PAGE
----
Glutaredoxin-1 up-regulation induces soluble vascular endothelial growth factor receptor 1, attenuating post-ischemia limb revascularization

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    Glutaredoxin-1 (Glrx) is a cytosolic enzyme that regulates diverse cellular function by removal of GSH adducts from S-glutathionylated proteins including signaling molecules and transcription factors. Glrx is up-regulated during inflammation and diabetes. Glrx overexpression inhibits VEGF-induced endothelial cell (EC) migration. The aim was to investigate the role of up-regulated Glrx in EC angiogenic capacities and in vivo revascularization in the setting of hind limb ischemia. Glrx overexpressing EC from Glrx transgenic mice (TG) showed impaired migration and network formation and secreted higher level of soluble VEGF receptor 1 (sFlt), an antagonizing factor to VEGF. After hind limb ischemia surgery Glrx TG mice demonstrated impaired blood flow recovery, associated with lower capillary density and poorer limb motor function compared to wild type littermates. There were also higher levels of anti-angiogenic sFlt expression in the muscle and plasma of Glrx TG mice after surgery. Non-canonical Wnt5a is known to induce sFlt. Wnt5a was highly expressed in ischemic muscles and EC from Glrx TG mice, and exogenous Wnt5a induced sFlt expression and inhibited network formation in human microvascular EC. Adenoviral Glrx-induced sFlt in EC was inhibited by a competitive Wnt5a inhibitor. Furthermore, Glrx overexpression removed GSH adducts on p65 in ischemic muscle and EC, and enhanced nuclear factor kappa B (NF-kB) activity which was responsible for Wnt5a-sFlt induction. Taken together, up-regulated Glrx induces sFlt in EC via NF-kB -dependent Wnt5a, resulting in attenuated revascularization in hind limb ischemia. The Glrx-induced sFlt may be a part of mechanism of redox regulated VEGF signaling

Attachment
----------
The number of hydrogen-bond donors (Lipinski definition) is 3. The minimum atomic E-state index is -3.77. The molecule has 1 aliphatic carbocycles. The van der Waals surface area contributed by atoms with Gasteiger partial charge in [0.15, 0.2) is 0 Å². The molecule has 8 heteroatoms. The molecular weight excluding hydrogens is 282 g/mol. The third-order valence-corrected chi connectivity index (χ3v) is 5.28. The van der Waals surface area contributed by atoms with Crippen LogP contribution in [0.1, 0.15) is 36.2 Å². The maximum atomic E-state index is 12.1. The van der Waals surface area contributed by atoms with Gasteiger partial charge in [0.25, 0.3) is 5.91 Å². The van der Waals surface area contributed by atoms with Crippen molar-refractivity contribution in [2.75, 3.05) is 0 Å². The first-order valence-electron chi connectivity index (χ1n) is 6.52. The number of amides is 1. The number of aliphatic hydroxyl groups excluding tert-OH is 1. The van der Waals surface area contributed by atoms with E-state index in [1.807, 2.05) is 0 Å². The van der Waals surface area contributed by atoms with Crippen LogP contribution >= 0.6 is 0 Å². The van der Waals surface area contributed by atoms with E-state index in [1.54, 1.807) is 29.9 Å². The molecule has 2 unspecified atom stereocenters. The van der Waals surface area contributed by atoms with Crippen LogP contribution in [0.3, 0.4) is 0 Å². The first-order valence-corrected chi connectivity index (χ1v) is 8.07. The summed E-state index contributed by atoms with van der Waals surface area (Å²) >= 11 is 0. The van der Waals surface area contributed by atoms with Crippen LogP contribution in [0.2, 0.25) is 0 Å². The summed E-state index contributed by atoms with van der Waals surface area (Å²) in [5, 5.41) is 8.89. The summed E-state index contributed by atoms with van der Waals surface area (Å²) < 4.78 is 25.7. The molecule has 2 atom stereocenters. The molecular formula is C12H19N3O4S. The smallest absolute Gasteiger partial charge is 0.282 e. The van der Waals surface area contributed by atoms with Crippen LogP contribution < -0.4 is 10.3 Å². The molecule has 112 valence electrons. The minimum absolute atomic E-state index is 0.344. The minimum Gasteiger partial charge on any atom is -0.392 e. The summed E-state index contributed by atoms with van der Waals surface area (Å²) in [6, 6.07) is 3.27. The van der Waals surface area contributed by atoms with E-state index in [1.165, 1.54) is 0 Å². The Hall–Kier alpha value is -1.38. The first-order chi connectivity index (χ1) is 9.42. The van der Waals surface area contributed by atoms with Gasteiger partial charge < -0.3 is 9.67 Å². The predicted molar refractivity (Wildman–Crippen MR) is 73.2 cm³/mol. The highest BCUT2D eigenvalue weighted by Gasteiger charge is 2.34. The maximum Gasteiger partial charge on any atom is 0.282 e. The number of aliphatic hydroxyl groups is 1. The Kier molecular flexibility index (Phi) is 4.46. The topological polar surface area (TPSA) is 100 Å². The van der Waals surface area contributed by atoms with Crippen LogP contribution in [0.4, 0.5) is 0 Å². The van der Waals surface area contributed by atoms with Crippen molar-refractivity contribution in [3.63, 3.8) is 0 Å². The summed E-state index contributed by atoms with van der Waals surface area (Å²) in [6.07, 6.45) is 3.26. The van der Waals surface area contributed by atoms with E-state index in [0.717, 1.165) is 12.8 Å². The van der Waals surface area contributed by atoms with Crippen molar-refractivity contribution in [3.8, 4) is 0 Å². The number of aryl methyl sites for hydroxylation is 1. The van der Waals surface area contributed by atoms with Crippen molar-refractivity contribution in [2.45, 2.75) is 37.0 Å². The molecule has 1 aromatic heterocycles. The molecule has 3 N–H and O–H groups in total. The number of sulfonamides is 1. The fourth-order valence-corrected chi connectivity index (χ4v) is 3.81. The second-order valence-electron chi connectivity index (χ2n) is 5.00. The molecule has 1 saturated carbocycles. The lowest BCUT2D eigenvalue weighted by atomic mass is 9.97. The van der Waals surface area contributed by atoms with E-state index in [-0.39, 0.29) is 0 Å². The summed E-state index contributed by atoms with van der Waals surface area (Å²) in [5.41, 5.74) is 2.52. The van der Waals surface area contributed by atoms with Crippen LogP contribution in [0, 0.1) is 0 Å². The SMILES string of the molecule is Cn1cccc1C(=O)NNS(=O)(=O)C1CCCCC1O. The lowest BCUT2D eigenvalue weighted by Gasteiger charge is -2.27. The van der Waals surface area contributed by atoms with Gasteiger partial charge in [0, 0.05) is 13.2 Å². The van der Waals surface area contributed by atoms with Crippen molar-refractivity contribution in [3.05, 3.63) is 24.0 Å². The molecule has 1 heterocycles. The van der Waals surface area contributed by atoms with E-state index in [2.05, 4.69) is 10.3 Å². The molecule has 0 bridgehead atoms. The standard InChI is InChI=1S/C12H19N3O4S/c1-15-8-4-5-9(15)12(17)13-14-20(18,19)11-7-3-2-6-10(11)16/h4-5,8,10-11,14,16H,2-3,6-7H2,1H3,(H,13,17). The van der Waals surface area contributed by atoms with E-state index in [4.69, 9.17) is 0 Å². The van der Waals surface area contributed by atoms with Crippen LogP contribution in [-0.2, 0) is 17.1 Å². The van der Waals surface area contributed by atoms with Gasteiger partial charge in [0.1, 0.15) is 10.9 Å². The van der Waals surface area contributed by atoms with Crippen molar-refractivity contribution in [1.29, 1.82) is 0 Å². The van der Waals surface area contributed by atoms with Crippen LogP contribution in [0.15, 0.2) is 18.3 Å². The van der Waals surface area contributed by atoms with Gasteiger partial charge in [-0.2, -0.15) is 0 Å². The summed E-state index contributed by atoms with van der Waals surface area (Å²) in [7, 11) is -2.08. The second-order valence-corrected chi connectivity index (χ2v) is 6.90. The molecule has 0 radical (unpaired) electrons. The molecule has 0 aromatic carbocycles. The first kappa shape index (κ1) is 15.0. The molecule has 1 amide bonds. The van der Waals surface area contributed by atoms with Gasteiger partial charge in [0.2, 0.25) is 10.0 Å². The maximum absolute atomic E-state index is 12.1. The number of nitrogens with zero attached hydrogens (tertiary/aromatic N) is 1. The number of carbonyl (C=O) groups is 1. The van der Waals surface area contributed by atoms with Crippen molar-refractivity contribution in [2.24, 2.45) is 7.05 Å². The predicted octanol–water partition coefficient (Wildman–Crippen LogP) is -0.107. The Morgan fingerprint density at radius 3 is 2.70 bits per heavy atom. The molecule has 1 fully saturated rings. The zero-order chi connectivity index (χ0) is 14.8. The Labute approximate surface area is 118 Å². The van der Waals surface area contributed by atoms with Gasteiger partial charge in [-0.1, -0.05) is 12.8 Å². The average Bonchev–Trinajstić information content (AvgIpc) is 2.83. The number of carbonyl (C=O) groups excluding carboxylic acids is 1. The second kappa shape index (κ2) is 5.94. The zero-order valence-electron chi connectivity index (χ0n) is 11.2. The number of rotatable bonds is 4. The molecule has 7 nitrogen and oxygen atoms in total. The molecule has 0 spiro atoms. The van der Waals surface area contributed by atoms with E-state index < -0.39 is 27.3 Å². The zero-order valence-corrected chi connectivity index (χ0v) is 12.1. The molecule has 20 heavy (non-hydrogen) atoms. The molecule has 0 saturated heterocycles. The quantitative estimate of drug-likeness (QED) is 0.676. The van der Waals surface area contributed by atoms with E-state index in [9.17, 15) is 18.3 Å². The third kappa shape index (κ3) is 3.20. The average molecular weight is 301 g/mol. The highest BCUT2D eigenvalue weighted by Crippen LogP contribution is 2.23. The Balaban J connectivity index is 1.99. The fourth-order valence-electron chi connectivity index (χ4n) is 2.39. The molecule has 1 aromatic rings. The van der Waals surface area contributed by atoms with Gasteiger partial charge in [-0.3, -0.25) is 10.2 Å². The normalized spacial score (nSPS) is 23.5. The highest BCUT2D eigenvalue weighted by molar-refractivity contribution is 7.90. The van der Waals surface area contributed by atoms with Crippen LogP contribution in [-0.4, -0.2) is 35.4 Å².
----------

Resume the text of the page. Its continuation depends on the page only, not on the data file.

Modulation of Wnt5a Expression by Periodontopathic Bacteria

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    Wingless proteins, termed Wnt, are involved in embryonic development, blood cell differentiation, and tumorigenesis. In mammalian hematopoiesis, Wnt signaling is essential for stem-cell homeostasis and lymphocyte differentiation. Recent studies have suggested that these molecules are associated with cardiovascular diseases, rheumatoid arthritis, and osteoarthritis. Furthermore, Wnt5a signaling is essential for the general inflammatory response of human macrophages. Periodontitis is a chronic inflammatory disease caused by gram-negative periodontopathic bacteria and the resultant host immune response. Periodontitis is characterized by loss of tooth-supporting structures and alveolar bone resorption. There have been no previous reports on Wnt5a expression in periodontitis tissue, and only few study reported the molecular mechanisms of Wnt5a expression in LPS-stimulated monocytic cells. Using RT-PCR, we demonstrated that Wnt5a mRNA expression was up-regulated in chronic periodontitis tissue as compared to healthy control tissue. P. gingivalis LPS induced Wnt5a mRNA in the human monocytic cell line THP-1 with a peak at 4 hrs after stimulation. P. gingivalis LPS induced higher up-regulation of Wnt5a mRNA than E. coli LPS. The LPS receptors TLR2 and TLR4 were equally expressed on the surface of THP-1 cells. P. gingivalis LPS induced IκBα degradation and was able to increase the NF-κB binding activity to DNA. P. gingivalis LPS-induced Wnt5a expression was inhibited by NF-κB inhibitors, suggesting NF-κB involvement. Furthermore, IFN-γ synergistically enhanced the P. gingivalis LPS-induced production of Wnt5a. Pharmacological investigation and siRNA experiments showed that STAT1 was important for P. gingivalis LPS-induced Wnt5a expression. These results suggest that the modulation of Wnt5a expression by P. gingivalis may play an important role in the periodontal inflammatory process and serve a target for the development of new therapies